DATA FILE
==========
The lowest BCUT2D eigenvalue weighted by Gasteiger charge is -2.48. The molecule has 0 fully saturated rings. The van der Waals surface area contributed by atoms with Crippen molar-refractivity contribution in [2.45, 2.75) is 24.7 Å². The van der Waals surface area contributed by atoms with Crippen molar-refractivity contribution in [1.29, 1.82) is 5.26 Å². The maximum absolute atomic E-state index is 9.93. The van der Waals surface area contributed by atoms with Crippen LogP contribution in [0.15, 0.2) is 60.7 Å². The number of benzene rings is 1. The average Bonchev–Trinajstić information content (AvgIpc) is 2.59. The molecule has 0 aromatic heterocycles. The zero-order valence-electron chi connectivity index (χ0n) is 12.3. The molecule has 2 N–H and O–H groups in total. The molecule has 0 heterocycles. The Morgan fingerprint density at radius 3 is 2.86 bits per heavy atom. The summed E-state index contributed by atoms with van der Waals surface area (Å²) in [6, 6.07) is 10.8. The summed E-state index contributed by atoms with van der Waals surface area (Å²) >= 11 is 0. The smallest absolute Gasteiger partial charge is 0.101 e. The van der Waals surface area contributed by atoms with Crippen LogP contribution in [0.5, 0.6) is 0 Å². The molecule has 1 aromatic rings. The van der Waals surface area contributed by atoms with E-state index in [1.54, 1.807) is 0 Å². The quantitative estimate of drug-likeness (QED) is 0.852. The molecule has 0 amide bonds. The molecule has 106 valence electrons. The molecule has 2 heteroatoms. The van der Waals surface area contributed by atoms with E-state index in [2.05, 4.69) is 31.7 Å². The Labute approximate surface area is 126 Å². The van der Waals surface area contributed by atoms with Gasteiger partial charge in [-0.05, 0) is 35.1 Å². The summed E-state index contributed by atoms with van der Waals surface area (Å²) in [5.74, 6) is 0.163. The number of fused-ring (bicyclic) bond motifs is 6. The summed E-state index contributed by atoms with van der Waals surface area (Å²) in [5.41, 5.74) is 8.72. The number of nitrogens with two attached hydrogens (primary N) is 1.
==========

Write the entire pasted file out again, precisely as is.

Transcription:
The lowest BCUT2D eigenvalue weighted by Gasteiger charge is -2.48. The molecule has 0 fully saturated rings. The van der Waals surface area contributed by atoms with Crippen molar-refractivity contribution in [2.45, 2.75) is 24.7 Å². The van der Waals surface area contributed by atoms with Crippen molar-refractivity contribution in [1.29, 1.82) is 5.26 Å². The maximum absolute atomic E-state index is 9.93. The van der Waals surface area contributed by atoms with Crippen LogP contribution in [0.15, 0.2) is 60.7 Å². The number of benzene rings is 1. The average Bonchev–Trinajstić information content (AvgIpc) is 2.59. The molecule has 0 aromatic heterocycles. The zero-order valence-electron chi connectivity index (χ0n) is 12.3. The molecule has 2 N–H and O–H groups in total. The molecule has 0 heterocycles. The Morgan fingerprint density at radius 3 is 2.86 bits per heavy atom. The summed E-state index contributed by atoms with van der Waals surface area (Å²) in [6, 6.07) is 10.8. The summed E-state index contributed by atoms with van der Waals surface area (Å²) >= 11 is 0. The smallest absolute Gasteiger partial charge is 0.101 e. The van der Waals surface area contributed by atoms with Crippen LogP contribution in [0.5, 0.6) is 0 Å². The molecule has 1 aromatic rings. The van der Waals surface area contributed by atoms with E-state index in [1.54, 1.807) is 0 Å². The quantitative estimate of drug-likeness (QED) is 0.852. The molecule has 0 amide bonds. The molecule has 106 valence electrons. The molecule has 2 heteroatoms. The van der Waals surface area contributed by atoms with E-state index in [2.05, 4.69) is 31.7 Å². The Labute approximate surface area is 126 Å². The van der Waals surface area contributed by atoms with Gasteiger partial charge in [-0.05, 0) is 35.1 Å². The summed E-state index contributed by atoms with van der Waals surface area (Å²) in [5.74, 6) is 0.163. The number of fused-ring (bicyclic) bond motifs is 6. The summed E-state index contributed by atoms with van der Waals surface area (Å²) in [5.41, 5.74) is 8.72. The number of nitrogens with two attached hydrogens (primary N) is 1.